Star Wars heroes are no stranger to bionic hands, and a young fan who has lost all four limbs due to meningitis now has his own artificial arm that would stay at home in a galaxy far, far away.
Kye Vincent was eight years old when doctors were forced to amputate his legs, his right hand and part of his left hand, with the infection spreading through his body in less than 24 hours.
Now 11, the young man became the first person in the world to receive a special bionic arm on the theme of the famous droid R2-D2, thanks to a successful crowdfunding campaign.
The bionic arm is themed on the Star Wars R2-D2 droid
Kye is said to be delighted with his new member, who uses sensors to detect muscle movements and is controlled by tension, as he would open and close his own biological hand.
And while it may not be able to display holographic messages from intergalactic princesses, the R2-D2 arm can be adjusted in size so that Kye can use it as it grows.
His mother, Cheryl Vincent, said that when doctors revealed that they had little chance of saving their limbs, the family began to fund crowdfunding so that Kye could fulfill his desire to become a "bionic boy."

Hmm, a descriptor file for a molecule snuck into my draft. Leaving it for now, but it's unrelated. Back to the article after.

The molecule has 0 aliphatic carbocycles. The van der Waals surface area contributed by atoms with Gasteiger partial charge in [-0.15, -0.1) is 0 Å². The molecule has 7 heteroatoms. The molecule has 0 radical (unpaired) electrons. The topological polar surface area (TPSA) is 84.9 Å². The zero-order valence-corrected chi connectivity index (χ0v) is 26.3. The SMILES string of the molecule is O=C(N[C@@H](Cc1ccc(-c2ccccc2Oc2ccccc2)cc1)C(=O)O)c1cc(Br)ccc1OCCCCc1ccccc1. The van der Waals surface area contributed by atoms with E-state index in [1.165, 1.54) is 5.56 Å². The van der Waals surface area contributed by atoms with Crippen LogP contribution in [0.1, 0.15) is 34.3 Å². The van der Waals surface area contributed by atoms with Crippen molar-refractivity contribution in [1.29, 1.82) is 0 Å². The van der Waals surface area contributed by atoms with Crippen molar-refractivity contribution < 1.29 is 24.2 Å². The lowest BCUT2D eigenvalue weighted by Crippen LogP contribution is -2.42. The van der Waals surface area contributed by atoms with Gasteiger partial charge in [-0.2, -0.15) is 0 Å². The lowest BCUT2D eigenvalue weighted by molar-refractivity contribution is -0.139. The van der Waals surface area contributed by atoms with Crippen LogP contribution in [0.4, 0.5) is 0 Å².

"Seeing Kye by hand again was very, very emotional," she said.
The company behind the arm, Bristol-based Open Bionics, manufactured 3D printing.
It also offers themed members for the Disney movie, Frozen and Marvel, like Iron Man, but Kye only had eyes for something inspired by Star Wars.
R2-D2 with your loyal friend on screen C-3PO
His mother added: "I was very happy for him. From a young age, he always loved Star Wars.
"And having him on a prosthetic arm, shows what he likes."
Open Bionics hopes that its members will one day become more widely available through the NHS, as they can only be guaranteed through private funding and treatment at the moment.
Co-founder Samantha Payne said: "We wanted to show that people with a difference can be superheroes. There are no other multi-stick prosthetics available for children, and those that are can be quite ugly or impractical.
"We are waiting for the NHS England to update its outdated guidelines to provide access to amputees in the UK with this multi-claw technology that costs the same or less than the current NHS myoelectric solutions."
Kye is a huge Star Wars fan
The arm is 3D printed
Open Bionics has provided other bionic arms for children in the UK and the USA, including its Iron Man variant for a teenager in Green Bay, Wisconsin.
The company offers an insurance policy with free repairs for up to five years.